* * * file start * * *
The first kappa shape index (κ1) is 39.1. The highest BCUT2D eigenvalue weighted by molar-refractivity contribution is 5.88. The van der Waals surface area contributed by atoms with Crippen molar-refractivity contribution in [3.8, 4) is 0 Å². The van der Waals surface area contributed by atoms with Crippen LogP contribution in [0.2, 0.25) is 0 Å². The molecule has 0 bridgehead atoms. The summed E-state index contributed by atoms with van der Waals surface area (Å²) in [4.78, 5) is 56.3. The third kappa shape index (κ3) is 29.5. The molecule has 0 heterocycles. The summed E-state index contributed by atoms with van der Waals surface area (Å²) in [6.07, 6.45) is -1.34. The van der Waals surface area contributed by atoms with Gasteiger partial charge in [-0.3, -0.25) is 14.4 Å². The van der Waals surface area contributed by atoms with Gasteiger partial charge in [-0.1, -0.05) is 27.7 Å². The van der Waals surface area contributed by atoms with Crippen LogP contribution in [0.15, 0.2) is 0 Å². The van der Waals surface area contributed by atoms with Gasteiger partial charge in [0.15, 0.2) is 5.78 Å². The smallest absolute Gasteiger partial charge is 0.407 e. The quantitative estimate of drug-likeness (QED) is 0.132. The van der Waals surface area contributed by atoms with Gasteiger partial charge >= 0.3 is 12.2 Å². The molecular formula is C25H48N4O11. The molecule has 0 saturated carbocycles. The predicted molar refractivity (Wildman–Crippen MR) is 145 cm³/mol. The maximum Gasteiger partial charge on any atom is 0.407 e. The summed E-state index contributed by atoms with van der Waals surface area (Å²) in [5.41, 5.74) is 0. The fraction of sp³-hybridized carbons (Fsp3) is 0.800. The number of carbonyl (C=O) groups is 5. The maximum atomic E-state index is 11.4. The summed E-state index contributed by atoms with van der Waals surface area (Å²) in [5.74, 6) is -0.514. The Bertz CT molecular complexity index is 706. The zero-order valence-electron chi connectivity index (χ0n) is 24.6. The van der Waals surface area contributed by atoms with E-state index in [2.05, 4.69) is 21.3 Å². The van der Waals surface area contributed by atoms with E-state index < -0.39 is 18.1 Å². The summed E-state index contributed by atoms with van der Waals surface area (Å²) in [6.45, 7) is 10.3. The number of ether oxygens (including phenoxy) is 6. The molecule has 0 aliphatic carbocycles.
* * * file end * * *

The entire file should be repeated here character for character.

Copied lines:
The first kappa shape index (κ1) is 39.1. The highest BCUT2D eigenvalue weighted by molar-refractivity contribution is 5.88. The van der Waals surface area contributed by atoms with Crippen molar-refractivity contribution in [3.8, 4) is 0 Å². The van der Waals surface area contributed by atoms with Crippen LogP contribution in [0.2, 0.25) is 0 Å². The molecule has 0 bridgehead atoms. The summed E-state index contributed by atoms with van der Waals surface area (Å²) in [4.78, 5) is 56.3. The third kappa shape index (κ3) is 29.5. The molecule has 0 heterocycles. The summed E-state index contributed by atoms with van der Waals surface area (Å²) in [6.07, 6.45) is -1.34. The van der Waals surface area contributed by atoms with Gasteiger partial charge in [-0.3, -0.25) is 14.4 Å². The van der Waals surface area contributed by atoms with Gasteiger partial charge in [-0.1, -0.05) is 27.7 Å². The van der Waals surface area contributed by atoms with Crippen LogP contribution in [0.15, 0.2) is 0 Å². The van der Waals surface area contributed by atoms with Gasteiger partial charge in [0.15, 0.2) is 5.78 Å². The smallest absolute Gasteiger partial charge is 0.407 e. The quantitative estimate of drug-likeness (QED) is 0.132. The van der Waals surface area contributed by atoms with Gasteiger partial charge >= 0.3 is 12.2 Å². The molecular formula is C25H48N4O11. The molecule has 0 saturated carbocycles. The predicted molar refractivity (Wildman–Crippen MR) is 145 cm³/mol. The maximum Gasteiger partial charge on any atom is 0.407 e. The summed E-state index contributed by atoms with van der Waals surface area (Å²) in [5.41, 5.74) is 0. The fraction of sp³-hybridized carbons (Fsp3) is 0.800. The number of carbonyl (C=O) groups is 5. The maximum atomic E-state index is 11.4. The summed E-state index contributed by atoms with van der Waals surface area (Å²) in [5.74, 6) is -0.514. The Bertz CT molecular complexity index is 706. The zero-order valence-electron chi connectivity index (χ0n) is 24.6. The van der Waals surface area contributed by atoms with E-state index in [2.05, 4.69) is 21.3 Å². The van der Waals surface area contributed by atoms with E-state index < -0.39 is 18.1 Å². The summed E-state index contributed by atoms with van der Waals surface area (Å²) in [6.45, 7) is 10.3. The number of ether oxygens (including phenoxy) is 6. The molecule has 0 aliphatic carbocycles.